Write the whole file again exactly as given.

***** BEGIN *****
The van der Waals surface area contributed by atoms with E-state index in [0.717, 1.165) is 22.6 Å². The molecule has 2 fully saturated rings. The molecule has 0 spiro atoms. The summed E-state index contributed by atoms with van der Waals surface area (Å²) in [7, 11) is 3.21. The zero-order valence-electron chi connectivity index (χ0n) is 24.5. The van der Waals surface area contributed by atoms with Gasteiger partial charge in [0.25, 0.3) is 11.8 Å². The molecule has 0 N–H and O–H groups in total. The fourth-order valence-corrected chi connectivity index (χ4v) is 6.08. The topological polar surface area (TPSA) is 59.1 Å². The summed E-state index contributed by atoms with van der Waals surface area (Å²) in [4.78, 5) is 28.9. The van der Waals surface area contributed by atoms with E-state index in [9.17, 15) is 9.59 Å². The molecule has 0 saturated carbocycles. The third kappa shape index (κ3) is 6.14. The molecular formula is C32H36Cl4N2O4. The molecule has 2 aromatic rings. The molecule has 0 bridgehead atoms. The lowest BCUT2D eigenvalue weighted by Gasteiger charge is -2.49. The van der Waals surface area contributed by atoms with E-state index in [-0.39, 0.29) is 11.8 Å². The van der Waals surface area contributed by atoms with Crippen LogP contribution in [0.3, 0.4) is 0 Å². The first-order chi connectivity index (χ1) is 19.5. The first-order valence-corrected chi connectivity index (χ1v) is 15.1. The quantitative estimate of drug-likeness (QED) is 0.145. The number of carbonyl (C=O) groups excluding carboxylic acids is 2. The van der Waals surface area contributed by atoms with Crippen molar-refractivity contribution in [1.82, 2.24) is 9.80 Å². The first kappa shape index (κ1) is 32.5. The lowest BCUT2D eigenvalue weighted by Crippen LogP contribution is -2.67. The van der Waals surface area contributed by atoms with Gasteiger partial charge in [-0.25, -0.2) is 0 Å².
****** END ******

The van der Waals surface area contributed by atoms with E-state index in [0.717, 1.165) is 22.6 Å². The molecule has 2 fully saturated rings. The molecule has 0 spiro atoms. The summed E-state index contributed by atoms with van der Waals surface area (Å²) in [7, 11) is 3.21. The zero-order valence-electron chi connectivity index (χ0n) is 24.5. The van der Waals surface area contributed by atoms with Gasteiger partial charge in [0.25, 0.3) is 11.8 Å². The molecule has 0 N–H and O–H groups in total. The fourth-order valence-corrected chi connectivity index (χ4v) is 6.08. The topological polar surface area (TPSA) is 59.1 Å². The summed E-state index contributed by atoms with van der Waals surface area (Å²) in [4.78, 5) is 28.9. The van der Waals surface area contributed by atoms with E-state index in [9.17, 15) is 9.59 Å². The molecule has 0 saturated carbocycles. The third kappa shape index (κ3) is 6.14. The molecular formula is C32H36Cl4N2O4. The molecule has 2 aromatic rings. The molecule has 0 bridgehead atoms. The lowest BCUT2D eigenvalue weighted by Gasteiger charge is -2.49. The van der Waals surface area contributed by atoms with E-state index in [-0.39, 0.29) is 11.8 Å². The van der Waals surface area contributed by atoms with Crippen LogP contribution in [0.3, 0.4) is 0 Å². The first-order chi connectivity index (χ1) is 19.5. The first-order valence-corrected chi connectivity index (χ1v) is 15.1. The quantitative estimate of drug-likeness (QED) is 0.145. The number of carbonyl (C=O) groups excluding carboxylic acids is 2. The van der Waals surface area contributed by atoms with Crippen molar-refractivity contribution in [1.82, 2.24) is 9.80 Å². The first kappa shape index (κ1) is 32.5. The lowest BCUT2D eigenvalue weighted by Crippen LogP contribution is -2.67. The van der Waals surface area contributed by atoms with Gasteiger partial charge in [-0.25, -0.2) is 0 Å².